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CD Feature/ William Stalnaker: "About Lear and Others"

img  Tobias

The two most important things in the life of William Stalnaker are music and his family. It should therefore come as a no surprise that he should pay equal respect to both of them on the occasion of the first album dedicated exclusively to his own music – with all the excitement, happiness and sad memories that come attached to that.

Stalnaker is one of many who have found their professional calling in teaching, but have never stopped composing. His influence may be found in the development of young talent in the USA, through his work as head of the music department at Portland State University, as co-founder of the Summer Festival Chamber Music Northwest or as father to Cellist Sara, whose capacities as a solo artist and as part of the Providence String Quartet also feature on this disc.

“About Lear and Others” could never completely summarise his achievements, nor can it fully convey where Stalnaker presently stands as a composer. It is a huge task for any artist to not merely fill the 77-odd minutes at his or her disposal, but to actually make them seem coherent and representative. The solution chosen for this album reveals a healthy pragmatism on his side: “My choice was to include works consistent in style and dimension” – possible excentrities, one-offs, odd ducks and singular experiments therefore had no chance of inclusion from the outset.

You could, of course, argue that Stalnaker has slightly overdone it. His “Second String Quartet” returns in an orchestral transcription as a one-to-one “String Symphony” and “Re Lear” is presented both in a chambermusical setting and as a dialogue between Sara Stalnaker’s instrument and actor Noah Brody. Maybe one or two brief maverick compositions or an addition to his oeuvre from a different perspective would have been nice without disturbing the flow. But then again, there’s no arguing that the record manages to provide for enough variation to keep things interesting while getting his style across perfectly.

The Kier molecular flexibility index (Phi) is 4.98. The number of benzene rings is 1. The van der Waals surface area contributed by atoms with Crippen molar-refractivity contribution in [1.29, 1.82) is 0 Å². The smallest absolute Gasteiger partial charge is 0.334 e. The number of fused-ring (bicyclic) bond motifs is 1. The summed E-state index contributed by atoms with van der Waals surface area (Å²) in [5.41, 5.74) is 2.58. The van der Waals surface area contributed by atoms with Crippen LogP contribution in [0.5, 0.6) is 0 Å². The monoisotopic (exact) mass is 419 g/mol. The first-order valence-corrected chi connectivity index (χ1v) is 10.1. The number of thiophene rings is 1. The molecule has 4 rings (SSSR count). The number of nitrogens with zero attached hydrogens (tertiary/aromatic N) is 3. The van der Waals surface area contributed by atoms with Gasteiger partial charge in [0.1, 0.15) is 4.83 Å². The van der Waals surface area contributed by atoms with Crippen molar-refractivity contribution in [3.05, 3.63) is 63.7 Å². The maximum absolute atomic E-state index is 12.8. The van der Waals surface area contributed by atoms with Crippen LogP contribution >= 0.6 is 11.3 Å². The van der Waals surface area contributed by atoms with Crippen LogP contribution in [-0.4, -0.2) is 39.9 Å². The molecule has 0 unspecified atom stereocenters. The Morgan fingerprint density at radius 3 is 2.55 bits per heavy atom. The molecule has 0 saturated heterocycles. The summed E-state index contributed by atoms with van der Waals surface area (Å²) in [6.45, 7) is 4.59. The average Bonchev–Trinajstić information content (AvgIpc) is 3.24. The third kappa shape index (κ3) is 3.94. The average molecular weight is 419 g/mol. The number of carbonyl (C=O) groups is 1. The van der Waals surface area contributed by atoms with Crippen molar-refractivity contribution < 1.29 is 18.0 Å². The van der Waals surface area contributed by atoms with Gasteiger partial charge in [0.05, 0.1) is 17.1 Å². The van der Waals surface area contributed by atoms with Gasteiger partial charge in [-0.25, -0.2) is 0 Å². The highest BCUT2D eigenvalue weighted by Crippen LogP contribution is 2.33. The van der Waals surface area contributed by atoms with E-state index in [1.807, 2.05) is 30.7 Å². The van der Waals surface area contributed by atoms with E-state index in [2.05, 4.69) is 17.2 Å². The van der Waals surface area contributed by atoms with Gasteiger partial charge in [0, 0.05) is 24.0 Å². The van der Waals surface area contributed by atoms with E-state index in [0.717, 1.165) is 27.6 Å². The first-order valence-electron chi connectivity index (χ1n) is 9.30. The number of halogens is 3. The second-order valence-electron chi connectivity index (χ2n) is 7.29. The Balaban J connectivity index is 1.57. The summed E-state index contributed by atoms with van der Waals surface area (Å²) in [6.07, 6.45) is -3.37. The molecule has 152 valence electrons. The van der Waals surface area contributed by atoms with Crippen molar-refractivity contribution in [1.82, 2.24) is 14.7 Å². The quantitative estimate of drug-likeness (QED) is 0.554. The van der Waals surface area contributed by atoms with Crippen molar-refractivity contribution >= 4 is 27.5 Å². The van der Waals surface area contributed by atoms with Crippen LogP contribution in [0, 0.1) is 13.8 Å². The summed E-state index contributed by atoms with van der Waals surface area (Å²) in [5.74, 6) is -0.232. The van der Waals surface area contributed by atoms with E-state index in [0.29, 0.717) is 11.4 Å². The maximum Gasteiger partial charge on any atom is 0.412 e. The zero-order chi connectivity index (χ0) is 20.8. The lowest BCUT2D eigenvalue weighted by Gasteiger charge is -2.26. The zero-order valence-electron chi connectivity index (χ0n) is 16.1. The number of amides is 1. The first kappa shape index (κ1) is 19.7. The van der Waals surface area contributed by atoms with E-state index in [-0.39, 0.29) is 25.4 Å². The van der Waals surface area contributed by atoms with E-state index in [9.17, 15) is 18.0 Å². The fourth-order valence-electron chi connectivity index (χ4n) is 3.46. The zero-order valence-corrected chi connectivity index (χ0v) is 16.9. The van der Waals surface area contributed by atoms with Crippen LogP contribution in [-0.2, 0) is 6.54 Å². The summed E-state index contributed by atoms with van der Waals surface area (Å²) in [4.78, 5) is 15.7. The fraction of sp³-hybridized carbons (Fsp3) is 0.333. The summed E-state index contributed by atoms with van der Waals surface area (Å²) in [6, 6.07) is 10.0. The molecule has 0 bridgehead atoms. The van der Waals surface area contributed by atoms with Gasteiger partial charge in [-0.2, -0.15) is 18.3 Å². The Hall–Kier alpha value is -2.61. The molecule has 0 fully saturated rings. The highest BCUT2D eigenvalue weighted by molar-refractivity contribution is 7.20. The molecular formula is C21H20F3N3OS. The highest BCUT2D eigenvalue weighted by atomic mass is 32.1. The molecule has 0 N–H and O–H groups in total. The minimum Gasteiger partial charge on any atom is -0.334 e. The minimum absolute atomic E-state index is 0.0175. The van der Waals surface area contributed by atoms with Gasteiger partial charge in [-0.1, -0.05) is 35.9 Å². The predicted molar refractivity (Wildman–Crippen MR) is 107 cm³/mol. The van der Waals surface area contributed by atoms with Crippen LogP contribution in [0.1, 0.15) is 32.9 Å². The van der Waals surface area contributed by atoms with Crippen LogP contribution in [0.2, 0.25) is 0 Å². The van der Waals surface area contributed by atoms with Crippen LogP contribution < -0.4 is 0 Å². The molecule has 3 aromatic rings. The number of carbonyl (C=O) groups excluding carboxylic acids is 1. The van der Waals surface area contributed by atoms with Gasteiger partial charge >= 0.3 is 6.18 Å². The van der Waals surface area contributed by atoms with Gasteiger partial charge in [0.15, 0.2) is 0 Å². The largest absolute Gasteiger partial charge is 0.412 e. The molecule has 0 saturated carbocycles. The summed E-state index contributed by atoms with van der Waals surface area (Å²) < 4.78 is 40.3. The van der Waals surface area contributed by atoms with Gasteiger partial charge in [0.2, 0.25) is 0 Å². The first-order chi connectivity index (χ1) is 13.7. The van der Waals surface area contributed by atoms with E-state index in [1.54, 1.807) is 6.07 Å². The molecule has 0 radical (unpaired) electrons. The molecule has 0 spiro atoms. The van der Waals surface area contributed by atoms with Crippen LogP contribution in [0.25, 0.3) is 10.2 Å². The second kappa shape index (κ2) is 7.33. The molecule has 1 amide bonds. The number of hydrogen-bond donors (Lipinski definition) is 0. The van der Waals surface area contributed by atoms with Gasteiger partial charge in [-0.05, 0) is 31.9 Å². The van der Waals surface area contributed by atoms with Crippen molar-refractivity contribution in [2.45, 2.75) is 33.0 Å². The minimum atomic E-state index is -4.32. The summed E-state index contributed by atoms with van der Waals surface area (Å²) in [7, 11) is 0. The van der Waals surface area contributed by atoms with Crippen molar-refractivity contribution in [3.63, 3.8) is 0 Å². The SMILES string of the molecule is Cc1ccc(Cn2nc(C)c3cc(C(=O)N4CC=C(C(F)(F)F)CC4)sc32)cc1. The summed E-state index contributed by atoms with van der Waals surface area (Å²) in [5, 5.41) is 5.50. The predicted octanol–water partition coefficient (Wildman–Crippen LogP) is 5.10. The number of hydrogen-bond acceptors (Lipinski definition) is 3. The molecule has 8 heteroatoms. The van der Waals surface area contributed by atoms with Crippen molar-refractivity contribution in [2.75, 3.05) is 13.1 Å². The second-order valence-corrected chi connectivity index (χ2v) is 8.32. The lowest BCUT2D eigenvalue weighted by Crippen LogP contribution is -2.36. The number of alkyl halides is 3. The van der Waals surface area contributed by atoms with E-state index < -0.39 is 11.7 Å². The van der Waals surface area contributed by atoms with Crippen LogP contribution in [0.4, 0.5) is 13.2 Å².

Speaking of which, William Stalnaker is a happy child of the Avantgarde. While he reduces it to the descriptive term of “atonal chromatism” and leaves “questions of expression and beauty” to his audience, there is a lot more to be said. His pieces certainly have a rhythmic elation to them, which contrasts with their brittle harmonic language. Melodic arches always seem to be upwardly curved, ascending weightlessly, before their helium supply abruptly runs out and sends them spiralling down again.

This bipolarity means that many of the tracks on “About Lear and Others” have both a smiling and a crying face to them. The one-movement “First String Quartet” (whose opening and finale are separated by a writing break of thirty years) sounds both tender and tragic, consoling and confronting and the dichotomy is continued in the “Second String Quartet”, another family-influenced score and a dirge for his son Daniel, filled with nostalgic dreams of better days.

The compactness of Stalnaker’s short melodic phrases is possibly most apparent in the solo Cello stirrings of his daughter Sara in the “Re Lear” transcriptions. Rather than representing separated chunks of a continuous tension arch, they appear to be of a responsorium-nature, as if the composer were constantly questioning his own thoughts, all circling around a reoccurring theme.

This inner conflict may be a reason why the general public has not quite caught on to him, even though ensembles such as the Moscow String Quartet turned to his talent for commissions: In a chaotic world, many regard the composer as a supplier of certainty, solutions and definite answers. William Stalnaker does not seem to want to provide them with that, nor is his work marked by the drastic proportions which could turn him into a novelty act. Maybe it doesn’t matter either. Fame, after all, hardly seems to be a good worth chasing for a man who regards music and his family as the most important things in life.

By Tobias Fischer

Homepage: MMC Recordings

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